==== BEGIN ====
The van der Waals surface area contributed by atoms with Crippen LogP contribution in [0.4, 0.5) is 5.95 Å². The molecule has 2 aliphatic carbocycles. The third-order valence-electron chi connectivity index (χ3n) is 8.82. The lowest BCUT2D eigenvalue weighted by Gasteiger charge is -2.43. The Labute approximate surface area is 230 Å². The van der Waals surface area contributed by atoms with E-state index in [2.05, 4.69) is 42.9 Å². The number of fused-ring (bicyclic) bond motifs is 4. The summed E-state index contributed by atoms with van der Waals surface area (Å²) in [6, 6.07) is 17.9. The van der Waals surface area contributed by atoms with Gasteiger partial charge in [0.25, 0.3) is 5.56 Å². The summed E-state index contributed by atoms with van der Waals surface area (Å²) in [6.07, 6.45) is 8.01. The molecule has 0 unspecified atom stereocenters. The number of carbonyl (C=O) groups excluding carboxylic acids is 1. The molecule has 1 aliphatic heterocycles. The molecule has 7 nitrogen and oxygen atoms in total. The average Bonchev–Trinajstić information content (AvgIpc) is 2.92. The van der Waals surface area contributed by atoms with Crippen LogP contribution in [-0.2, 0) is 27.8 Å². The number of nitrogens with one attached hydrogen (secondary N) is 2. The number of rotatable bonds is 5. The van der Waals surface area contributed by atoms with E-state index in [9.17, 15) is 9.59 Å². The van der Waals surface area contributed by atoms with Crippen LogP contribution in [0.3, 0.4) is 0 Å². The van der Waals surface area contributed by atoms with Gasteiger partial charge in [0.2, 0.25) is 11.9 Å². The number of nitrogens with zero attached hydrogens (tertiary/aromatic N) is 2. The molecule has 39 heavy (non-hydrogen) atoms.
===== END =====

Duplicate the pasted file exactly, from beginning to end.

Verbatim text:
The van der Waals surface area contributed by atoms with Crippen LogP contribution in [0.4, 0.5) is 5.95 Å². The molecule has 2 aliphatic carbocycles. The third-order valence-electron chi connectivity index (χ3n) is 8.82. The lowest BCUT2D eigenvalue weighted by Gasteiger charge is -2.43. The Labute approximate surface area is 230 Å². The van der Waals surface area contributed by atoms with E-state index in [2.05, 4.69) is 42.9 Å². The number of fused-ring (bicyclic) bond motifs is 4. The summed E-state index contributed by atoms with van der Waals surface area (Å²) in [6, 6.07) is 17.9. The van der Waals surface area contributed by atoms with Gasteiger partial charge in [0.25, 0.3) is 5.56 Å². The summed E-state index contributed by atoms with van der Waals surface area (Å²) in [6.07, 6.45) is 8.01. The molecule has 0 unspecified atom stereocenters. The number of carbonyl (C=O) groups excluding carboxylic acids is 1. The molecule has 1 aliphatic heterocycles. The molecule has 7 nitrogen and oxygen atoms in total. The average Bonchev–Trinajstić information content (AvgIpc) is 2.92. The van der Waals surface area contributed by atoms with Crippen LogP contribution in [-0.2, 0) is 27.8 Å². The number of nitrogens with one attached hydrogen (secondary N) is 2. The number of rotatable bonds is 5. The van der Waals surface area contributed by atoms with E-state index in [9.17, 15) is 9.59 Å². The van der Waals surface area contributed by atoms with Crippen LogP contribution in [0.3, 0.4) is 0 Å². The van der Waals surface area contributed by atoms with Gasteiger partial charge in [0.2, 0.25) is 11.9 Å². The number of nitrogens with zero attached hydrogens (tertiary/aromatic N) is 2. The molecule has 39 heavy (non-hydrogen) atoms.